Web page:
Instead of religion as a ‘substance’, Latour proposes a definition of religion as ‘subsistence’. He advances this word as a means of describing how religion is instituted and sustained by the movements of actors within the space and time of this world, in such a way that it makes no movement of deferral to transcendence: ‘there is nothing beneath, nothing behind or above; no transcendence’, as he puts it (Latour, 2013, Inquiry, p.102). What Latour’s work facilitates, then, is a flattening of the epistemological categories of Modernity that have previously circumscribed an understanding of what religion is and must be, and the opening-out of an entirely new, wholly immanent scenography by which religion can be analysed as a mediated phenomenon.

This definition of religion shifts attention away from the ontological status of the actors themselves. What is of interest to Latour is not whether a particular actor is ‘religious’ or not. ‘Sacred’ or ‘profane’, ‘visible’ or ‘invisible’, ‘material’ or ‘immaterial’, even ‘natural’ or ‘supernatural’—ontological categories such as these are all prescribed before the actors who are tagged in this way are allowed to perform. These ontological categories can now be redeemed. Latour is agnostic as to the type of actors that might mediate religion. Sometimes, he refers to them generically as ‘the beings of religion’. At other times, he refers to them as ‘angels’—although it must be borne in mind that his use of this word draws upon a particular heritage it has accrued within recent Continental philosophy, especially in the work of Michel Serres, who adopted it is a trope to describe the priority of circulating reference and mobility (‘angels’) over the postulate of a singular, transcendent being (‘God’). The only question to be asked is whether that actor does indeed mediate the value that is proper to religion when it enters into trials with other actors. ‘Even God has no special privilege’, writes Latour, ‘and is not located in addition to or beyond other beings’ (Latour, Inquiry, p.315). When an actor does function as a mediator in this way, the ‘felicity condition’ of religion is activated.

What is it that ensures the objective existence of a reality that you believe in?

In the midst of a discussion on religion during the personal interview I held with Latour in London in October 2014, he offered the following comment:

What is it that ensures the objective existence of a reality that you believe in, whether it be God, the Virgin Mary, a Saint, or whatever? Does it not follow a trajectory, does it not perform a movement? Is this not the basis of its rationality?

This comment foregrounds two important aspects of Latour’s understanding of religion. First, religion is a mediated phenomenon. That is, religion is a function of the ‘trajectory’ or ‘movement’ of actors in the space and time of this world. This is what I describe as ‘ontological pluralism’. Second, it is precisely through this mediation that the ‘rationality’ and even the ‘objectivity’ of religion arises.

Thus, Latour claims to describe a form of religion whose reality is grounded in the immanent movements of actors, not in the category of transcendence.This is the basis of his definition of ‘religion as a mode of existence’.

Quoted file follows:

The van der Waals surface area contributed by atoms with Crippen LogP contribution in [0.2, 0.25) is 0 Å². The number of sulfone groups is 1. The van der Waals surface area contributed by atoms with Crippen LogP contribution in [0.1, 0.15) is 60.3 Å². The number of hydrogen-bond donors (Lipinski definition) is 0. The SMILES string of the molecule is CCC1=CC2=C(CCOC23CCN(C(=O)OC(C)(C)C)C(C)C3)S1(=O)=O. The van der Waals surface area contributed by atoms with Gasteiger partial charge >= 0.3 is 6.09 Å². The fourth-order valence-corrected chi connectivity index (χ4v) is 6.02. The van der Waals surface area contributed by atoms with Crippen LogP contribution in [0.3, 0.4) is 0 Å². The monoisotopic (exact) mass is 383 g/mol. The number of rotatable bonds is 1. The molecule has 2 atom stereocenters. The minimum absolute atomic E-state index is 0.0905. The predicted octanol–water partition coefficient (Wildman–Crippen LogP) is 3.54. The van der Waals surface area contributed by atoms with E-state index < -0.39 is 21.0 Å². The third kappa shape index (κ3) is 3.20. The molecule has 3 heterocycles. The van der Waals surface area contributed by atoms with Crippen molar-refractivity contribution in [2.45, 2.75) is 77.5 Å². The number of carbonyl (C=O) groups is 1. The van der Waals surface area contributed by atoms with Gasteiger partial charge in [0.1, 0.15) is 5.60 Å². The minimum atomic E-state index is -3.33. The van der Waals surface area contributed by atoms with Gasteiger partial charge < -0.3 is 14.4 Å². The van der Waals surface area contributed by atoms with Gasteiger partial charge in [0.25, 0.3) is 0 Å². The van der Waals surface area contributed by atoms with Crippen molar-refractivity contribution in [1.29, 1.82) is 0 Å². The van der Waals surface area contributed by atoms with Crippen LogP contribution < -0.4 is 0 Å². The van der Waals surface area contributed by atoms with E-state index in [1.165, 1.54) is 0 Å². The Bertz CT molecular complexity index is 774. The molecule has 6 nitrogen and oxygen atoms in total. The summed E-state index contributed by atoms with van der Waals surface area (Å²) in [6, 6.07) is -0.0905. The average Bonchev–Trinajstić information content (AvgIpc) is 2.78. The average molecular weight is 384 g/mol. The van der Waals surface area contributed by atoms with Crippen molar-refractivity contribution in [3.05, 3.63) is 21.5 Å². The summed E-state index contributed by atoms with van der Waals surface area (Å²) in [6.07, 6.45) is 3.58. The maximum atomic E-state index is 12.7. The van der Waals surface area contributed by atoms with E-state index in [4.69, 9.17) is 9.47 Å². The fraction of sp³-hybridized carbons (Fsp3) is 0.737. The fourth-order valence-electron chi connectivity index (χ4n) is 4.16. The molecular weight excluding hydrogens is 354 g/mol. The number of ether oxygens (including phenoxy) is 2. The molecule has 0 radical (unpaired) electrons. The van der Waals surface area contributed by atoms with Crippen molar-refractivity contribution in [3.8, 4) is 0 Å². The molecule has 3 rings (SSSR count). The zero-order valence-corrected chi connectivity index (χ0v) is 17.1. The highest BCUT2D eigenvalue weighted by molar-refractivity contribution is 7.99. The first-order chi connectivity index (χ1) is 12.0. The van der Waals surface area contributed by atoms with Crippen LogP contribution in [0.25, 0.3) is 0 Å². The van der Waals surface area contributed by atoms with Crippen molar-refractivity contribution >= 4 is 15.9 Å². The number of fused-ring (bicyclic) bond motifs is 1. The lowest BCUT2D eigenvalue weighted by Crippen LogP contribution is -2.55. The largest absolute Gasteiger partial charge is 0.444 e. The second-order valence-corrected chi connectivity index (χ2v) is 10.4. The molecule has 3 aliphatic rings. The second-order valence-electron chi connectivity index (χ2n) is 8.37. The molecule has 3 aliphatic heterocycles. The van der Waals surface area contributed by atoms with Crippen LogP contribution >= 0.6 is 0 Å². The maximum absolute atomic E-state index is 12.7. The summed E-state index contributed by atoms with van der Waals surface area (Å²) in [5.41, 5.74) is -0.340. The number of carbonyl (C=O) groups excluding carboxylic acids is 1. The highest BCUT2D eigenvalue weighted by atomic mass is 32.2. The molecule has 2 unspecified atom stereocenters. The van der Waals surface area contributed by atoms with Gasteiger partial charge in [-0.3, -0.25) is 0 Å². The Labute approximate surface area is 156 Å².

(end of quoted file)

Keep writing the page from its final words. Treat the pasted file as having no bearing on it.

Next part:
‘What is it that ensures the objective existence of a reality you believe in?’—this becomes the key question to ask of religion.

Badiou, Latour and Saint Paul

At the very outset of his Saint Paul: The Foundation of Universalism, Badiou lays out the possibility of a philosophical reading of Paul:

Basically, I have never really connected Paul with religion. It is not according to this register, or to bear witness to any sort of faith, or even anti-faith, that I have, for a long time, been interested in him.(p.1)

Badiou confirms that he has appropriated Pascal, Kierkegaard, Claudel, etc on the same footing. His project is after all one of a very pure atheistic thought. He goes further, however, by characterizing Paul’s specific religious commitments and methods as irrelevant, as so much noise, along with everything else that renders him a particular historical individual:

Anyway, the crucible in which what will become a work of art and thought burns is brimful with nameless impurities; it comprises obsessions, beliefs, infantile puzzles, various perversions, undivulgeable memories, haphazard reading, and quite a few idiocies and chimeras. Analyzing this alchemy is of little use. (p.2)

This, I think, is where Badiou parts company with a thinker like Latour. For the latter, nothing is given in excess of the logistical flows of meaning that are enacted from within the common worldThis is not reductive materialism. It simply denotes an axiomatic philosophical commitment to be open to encounter with a dramatically expanded range of actors. There is no reason why the actor named ‘Paul the religious thinker’ should not be encountered in these terms, unless his being had been prematurely foreclosed by Badiou himself, by means of an external diktat every bit as ferocious as the onto-theo-logical constitution of metaphysics identified by Heidegger.

Latour’s philosophy offers great promise for a re-consideration and re-instatement of theological topoi that have been ‘corseted by too narrow a set of legitimate agencies’ under the aegis of previous epistemological regimes (Latour, 2013, ‘‘Waking up from ‘Conjecture’ as well as from ‘Dream’: A Presentation of AIME’, p.3). ‘All [actors] ask to exist’, Latour writes, ‘and none is caught in the choice—viewed (by the Moderns) as a matter of good sense—between construction and reality’ (Latour, 2010, On the Modern Cult of the Factish Gods, p.56).

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Latour as a Reader of Emile Durkheim

I have posted bits of this before, but if you’re interested here’s a short essay on Latour’s reading of Emile Durkheim’s 1912 text in social theory, The Elementary Forms of Religious Life. 

Latour as a Reader of Emile Durkheim

Latour is a great reader of other texts, a fact that is sometimes neglected. Durkheim has always served in his corpus as a negative exemplar: Latour always contrasts his understanding of the ‘social’ with the Durkheimian idea of the ‘social fact’ as a value or norm which is general over the whole of a given society and independent of its individual manifestations. Here, we find him critiquing, but also re-appropriating, Durkheimian sociology of religion in relation to his own concept of ‘religion as a mode of existence’. The Dieu-Société gives way to ‘the beings of REL’. Latour’s original review (in French) can be found here.

If you’re struggling with the link above, I’ve also loaded it onto my academia page.